January 19, 2017
Teacher: Annie, what's the chemical formula for water?
Annie: H I J K L M N O.
Teacher: What are you talking about?
Annie: Didn't you say it's H to O?
This joke reminds me of an exchange that took place at a well-child visit for my 3-year-old son. The doctor asked him to count “one to 10.” My son answered, “One, 10.” Naturally, my job was to better explain the doctor’s expectation. The thinking in my son’s mind should match the thinking in my mind and what I assumed was in our doctor’s mind. This simple task should have one right answer. As I was about to explain what the doctor was really asking my son to do, Doc said, “That’s the best answer.”
This gave me pause. Was it really the “best” answer? That could be argued I’m sure; nonetheless, the answer was not wrong. If it wasn’t wrong, I suppose it didn’t stand for being corrected. It was simply different; certainly more efficient. I laughed it off. I thought it was cute and funny and when we get in the car, I will explain what the doctor was really asking because I know my son knows how to count using every digit up to 10.
Similarly, I am certain Annie’s teacher in the joke above would probably “correct” Annie or ask someone else who could give the answer that matched the teacher’s thinking. Annie then might believe that she is not smart or capable of doing complex work like chemistry because her background knowledge and experiences were “wrong.” Therefore, she had better play it safe by being passive, quiet and compliant in hopes she can survive the class by making enough right moves. Or, just the opposite, she might completely disengage and act out because it’s just too hard to figure out what the teacher means or wants.
I wish I could say the counting incident at the doctor’s visit was an a-ha moment and that I immediately shifted my thinking and classroom practice from “Guess what the teacher is thinking,” to “What are you thinking?” It wasn’t. My perceptions of my role as a teacher had been solidified and affirmed for decades.
I learned how to do school and to guess the teachers’ thinking, too. Many of us had caring teachers who “spoon fed” us information because that was the understanding of how to ensure every student had access to the same knowledge and opportunities for success. By and large, this is how school has been done and why we have students like Annie who heard what the teacher told her and interpreted it based on her experiential knowledge. If we do not engage students in the work of learning to make meaning, they simply do the best they can to comply. Compliance is neat and tidy. It’s easier to manage and understand; yet, it doesn’t always get results – even for those who know how to jump through the hoops.
Kenowa Hills is focused on learners and values the work of learning. There are many different ways to describe this complex process. Here is a definition from “The New Social Learning” by Tony Bingham and Marcia Conner: “We define learning as the transformative process of taking in information that – when internalized and mixed with what we have experienced – changes what we know and builds on what we do. It’s based on input, process and reflection. It is what changes us.”
As Knights we are seeking to understand our identities as learners. We know that learning can be messy and challenging, which means we have to be flexible in our approaches to making meaning and the amount of time we allow learners to do this. As learners, we know it’s imperative to engage in discourse to make meaning and solve problems interdependently as well as independently. We need to be observant and listen to seek understanding by suspending judgment. We develop our sense of curiosity and ask more questions. When sharing thinking, we provide evidence or reasoning. We name and employ thinking strategies and know when and why to apply them in order to continuously confront uncertainties as we move through life and wherever it leads. These abilities allow us to be adaptive. If we know how to be adaptive – how to learn – we can embrace and live life knowing that change is inevitably part of it. We can thrive.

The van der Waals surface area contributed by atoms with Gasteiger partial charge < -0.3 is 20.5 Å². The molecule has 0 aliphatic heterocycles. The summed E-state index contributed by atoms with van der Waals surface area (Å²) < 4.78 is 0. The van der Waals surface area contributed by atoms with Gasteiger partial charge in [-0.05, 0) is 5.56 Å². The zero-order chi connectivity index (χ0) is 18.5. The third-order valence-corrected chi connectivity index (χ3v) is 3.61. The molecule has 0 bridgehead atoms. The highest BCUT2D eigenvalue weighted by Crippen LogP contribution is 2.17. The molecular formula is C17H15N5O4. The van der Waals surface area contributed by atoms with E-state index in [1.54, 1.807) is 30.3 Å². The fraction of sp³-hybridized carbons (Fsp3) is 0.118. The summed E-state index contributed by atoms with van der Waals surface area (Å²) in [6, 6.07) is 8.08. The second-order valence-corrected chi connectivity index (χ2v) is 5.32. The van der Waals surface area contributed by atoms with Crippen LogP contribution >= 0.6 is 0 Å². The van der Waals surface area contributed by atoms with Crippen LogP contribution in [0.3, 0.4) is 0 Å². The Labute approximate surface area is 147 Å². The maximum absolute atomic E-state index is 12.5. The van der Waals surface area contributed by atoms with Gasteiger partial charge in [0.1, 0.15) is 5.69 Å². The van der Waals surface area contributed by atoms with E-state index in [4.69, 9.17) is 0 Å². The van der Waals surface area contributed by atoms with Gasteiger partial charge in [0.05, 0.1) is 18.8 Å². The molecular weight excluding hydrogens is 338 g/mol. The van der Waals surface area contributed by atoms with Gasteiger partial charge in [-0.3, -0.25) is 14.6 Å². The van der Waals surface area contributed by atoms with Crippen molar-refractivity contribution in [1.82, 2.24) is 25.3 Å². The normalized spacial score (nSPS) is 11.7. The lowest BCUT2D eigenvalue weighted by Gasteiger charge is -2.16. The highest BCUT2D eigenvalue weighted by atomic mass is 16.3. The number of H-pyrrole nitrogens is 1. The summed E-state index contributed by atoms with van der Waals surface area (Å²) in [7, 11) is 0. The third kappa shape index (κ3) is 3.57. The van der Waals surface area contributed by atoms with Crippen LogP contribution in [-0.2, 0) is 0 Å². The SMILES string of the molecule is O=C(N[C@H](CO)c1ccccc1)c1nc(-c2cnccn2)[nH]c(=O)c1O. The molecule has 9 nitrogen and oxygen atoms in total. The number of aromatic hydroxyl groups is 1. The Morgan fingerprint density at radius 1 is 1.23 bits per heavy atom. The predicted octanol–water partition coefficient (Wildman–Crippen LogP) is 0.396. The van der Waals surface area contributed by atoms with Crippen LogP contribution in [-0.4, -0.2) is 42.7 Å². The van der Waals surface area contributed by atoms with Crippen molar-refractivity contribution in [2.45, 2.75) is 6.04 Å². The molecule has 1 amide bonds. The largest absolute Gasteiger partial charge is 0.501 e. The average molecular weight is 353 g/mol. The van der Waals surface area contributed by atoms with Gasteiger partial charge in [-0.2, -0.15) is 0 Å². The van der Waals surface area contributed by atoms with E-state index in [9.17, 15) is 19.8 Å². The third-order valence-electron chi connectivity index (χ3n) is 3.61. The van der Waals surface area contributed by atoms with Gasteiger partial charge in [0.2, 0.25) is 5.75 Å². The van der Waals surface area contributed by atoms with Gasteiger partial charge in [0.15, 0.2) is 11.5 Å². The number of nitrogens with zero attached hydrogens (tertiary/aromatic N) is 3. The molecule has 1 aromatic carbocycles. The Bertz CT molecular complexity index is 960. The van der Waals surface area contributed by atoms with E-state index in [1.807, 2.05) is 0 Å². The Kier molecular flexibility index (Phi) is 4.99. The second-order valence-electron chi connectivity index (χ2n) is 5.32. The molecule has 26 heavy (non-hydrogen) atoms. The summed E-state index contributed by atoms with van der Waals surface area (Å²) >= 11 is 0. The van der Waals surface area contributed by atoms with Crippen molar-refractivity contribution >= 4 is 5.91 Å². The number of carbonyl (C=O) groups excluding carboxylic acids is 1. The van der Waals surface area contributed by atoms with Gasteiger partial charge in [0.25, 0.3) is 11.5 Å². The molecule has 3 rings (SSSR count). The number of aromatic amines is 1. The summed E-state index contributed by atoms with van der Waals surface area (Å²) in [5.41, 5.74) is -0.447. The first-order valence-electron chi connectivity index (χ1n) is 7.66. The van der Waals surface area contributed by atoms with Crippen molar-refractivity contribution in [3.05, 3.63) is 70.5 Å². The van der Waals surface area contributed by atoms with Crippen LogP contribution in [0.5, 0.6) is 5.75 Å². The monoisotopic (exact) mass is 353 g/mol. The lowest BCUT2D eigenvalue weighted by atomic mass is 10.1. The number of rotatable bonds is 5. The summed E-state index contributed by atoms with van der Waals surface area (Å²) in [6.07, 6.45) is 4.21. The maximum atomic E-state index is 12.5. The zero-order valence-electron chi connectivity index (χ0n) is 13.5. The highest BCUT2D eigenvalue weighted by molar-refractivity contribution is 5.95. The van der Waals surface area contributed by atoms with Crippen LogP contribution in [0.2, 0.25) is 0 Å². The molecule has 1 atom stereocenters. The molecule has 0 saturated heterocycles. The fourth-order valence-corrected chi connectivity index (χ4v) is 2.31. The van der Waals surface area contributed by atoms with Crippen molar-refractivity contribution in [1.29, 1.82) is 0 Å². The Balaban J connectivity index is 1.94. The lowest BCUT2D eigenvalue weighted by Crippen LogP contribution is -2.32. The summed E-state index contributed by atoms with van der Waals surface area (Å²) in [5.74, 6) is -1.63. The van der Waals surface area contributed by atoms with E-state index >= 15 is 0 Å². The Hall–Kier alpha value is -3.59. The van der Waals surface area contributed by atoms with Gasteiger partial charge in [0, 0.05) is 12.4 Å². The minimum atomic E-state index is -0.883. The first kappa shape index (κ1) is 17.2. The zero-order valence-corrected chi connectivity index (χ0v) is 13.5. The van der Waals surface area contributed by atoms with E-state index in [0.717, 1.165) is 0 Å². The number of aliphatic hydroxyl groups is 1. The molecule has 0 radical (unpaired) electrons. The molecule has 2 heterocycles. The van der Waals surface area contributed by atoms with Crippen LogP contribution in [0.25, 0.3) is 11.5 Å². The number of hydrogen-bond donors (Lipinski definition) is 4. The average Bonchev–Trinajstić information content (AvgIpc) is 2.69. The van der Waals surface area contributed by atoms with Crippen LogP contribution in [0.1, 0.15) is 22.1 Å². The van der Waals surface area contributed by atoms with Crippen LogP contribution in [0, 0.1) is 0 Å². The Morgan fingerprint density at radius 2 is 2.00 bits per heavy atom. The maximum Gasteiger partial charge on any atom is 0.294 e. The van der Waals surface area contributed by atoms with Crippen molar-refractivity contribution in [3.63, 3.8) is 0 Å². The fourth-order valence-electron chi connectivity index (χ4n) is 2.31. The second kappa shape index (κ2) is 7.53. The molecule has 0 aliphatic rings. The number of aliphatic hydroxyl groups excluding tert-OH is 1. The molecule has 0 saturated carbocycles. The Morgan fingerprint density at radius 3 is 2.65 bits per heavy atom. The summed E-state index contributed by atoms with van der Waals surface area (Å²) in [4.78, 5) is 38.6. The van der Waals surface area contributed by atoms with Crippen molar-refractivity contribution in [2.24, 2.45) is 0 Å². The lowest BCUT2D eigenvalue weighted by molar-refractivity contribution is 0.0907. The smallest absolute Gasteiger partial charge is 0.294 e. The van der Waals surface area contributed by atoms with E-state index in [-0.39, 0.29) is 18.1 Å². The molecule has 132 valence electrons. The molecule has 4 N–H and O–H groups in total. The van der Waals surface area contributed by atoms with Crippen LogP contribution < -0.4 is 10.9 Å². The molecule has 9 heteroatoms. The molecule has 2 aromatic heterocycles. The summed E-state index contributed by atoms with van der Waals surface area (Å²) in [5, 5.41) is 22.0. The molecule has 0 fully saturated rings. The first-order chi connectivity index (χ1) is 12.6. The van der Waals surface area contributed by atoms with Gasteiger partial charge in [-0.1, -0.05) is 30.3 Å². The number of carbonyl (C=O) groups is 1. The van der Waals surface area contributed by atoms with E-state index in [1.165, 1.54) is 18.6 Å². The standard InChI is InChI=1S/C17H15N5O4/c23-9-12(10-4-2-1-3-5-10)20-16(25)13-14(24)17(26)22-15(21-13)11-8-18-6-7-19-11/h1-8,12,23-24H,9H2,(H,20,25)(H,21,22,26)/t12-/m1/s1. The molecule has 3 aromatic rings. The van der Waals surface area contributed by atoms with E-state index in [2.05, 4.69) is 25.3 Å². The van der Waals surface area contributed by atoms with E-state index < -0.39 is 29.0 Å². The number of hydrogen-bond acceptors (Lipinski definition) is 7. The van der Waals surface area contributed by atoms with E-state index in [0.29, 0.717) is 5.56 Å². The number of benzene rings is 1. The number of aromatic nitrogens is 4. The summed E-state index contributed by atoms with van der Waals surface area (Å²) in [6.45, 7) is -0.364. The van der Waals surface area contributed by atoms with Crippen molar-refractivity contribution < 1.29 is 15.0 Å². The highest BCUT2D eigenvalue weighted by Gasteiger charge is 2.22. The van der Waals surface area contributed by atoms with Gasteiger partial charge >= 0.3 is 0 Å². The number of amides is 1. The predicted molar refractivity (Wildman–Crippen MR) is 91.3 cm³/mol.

Personal Mastery a complex journey that we are bravely and boldly confronting. We are learning from each other and from our students. The more we learn from each other, the more we value this important shift to a collaborative culture focused on continuous improvement. It requires a safe place to do the uncomfortable work of making mistakes and learning from them. Getting comfortable with this discomfort means we are always on the edge of new learning and growth. This environment is created when we presume positive intentions from all, listen to seek understanding, and pause to consider others’ points of view. Each day, we continue to take the next step forward on this learning journey with the understanding that If you want to go fast, go alone. If you want to go far, go together (African proverb).
Check out these articles that describe how teachers go well beyond the traditional professional development days to grow thinking together. KH teachers engage in each of these:
Professional Learning Communities
Classroom Learning Labs
CLL (half day during the school day)
Learning alongside an Instructional Coach
(during school day)
Photo: Mr. Bernard hosts a CLL; Purposeful Talk in action
Tracy Horodyski is Michigan’s Teacher of the Year for 2016-17, the 10th year Meemic has partnered with the Michigan Department of Education for the MTOY program. She’s a reading interventionist and instruction coach at Zinser Elementary in Grand Rapids and has more than 15 years of classroom experience.